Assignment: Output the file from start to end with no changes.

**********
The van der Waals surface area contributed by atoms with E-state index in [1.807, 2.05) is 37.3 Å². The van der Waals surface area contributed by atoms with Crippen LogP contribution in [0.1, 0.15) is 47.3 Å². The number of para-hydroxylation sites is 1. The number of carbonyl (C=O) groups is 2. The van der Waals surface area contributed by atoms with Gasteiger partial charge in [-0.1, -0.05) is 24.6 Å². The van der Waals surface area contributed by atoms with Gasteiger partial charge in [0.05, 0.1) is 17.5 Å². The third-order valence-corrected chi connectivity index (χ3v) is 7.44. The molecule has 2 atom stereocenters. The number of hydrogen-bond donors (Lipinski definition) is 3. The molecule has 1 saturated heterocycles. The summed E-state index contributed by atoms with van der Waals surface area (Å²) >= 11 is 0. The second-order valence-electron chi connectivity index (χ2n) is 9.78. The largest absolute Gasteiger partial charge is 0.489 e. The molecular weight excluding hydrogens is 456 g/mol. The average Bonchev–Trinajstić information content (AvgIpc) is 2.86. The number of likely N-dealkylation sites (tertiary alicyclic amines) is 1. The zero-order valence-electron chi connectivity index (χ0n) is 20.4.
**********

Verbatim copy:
The van der Waals surface area contributed by atoms with E-state index in [1.807, 2.05) is 37.3 Å². The van der Waals surface area contributed by atoms with Crippen LogP contribution in [0.1, 0.15) is 47.3 Å². The number of para-hydroxylation sites is 1. The number of carbonyl (C=O) groups is 2. The van der Waals surface area contributed by atoms with Gasteiger partial charge in [-0.1, -0.05) is 24.6 Å². The van der Waals surface area contributed by atoms with Gasteiger partial charge in [0.05, 0.1) is 17.5 Å². The third-order valence-corrected chi connectivity index (χ3v) is 7.44. The molecule has 2 atom stereocenters. The number of hydrogen-bond donors (Lipinski definition) is 3. The molecule has 1 saturated heterocycles. The summed E-state index contributed by atoms with van der Waals surface area (Å²) >= 11 is 0. The second-order valence-electron chi connectivity index (χ2n) is 9.78. The largest absolute Gasteiger partial charge is 0.489 e. The molecular weight excluding hydrogens is 456 g/mol. The average Bonchev–Trinajstić information content (AvgIpc) is 2.86. The number of likely N-dealkylation sites (tertiary alicyclic amines) is 1. The zero-order valence-electron chi connectivity index (χ0n) is 20.4.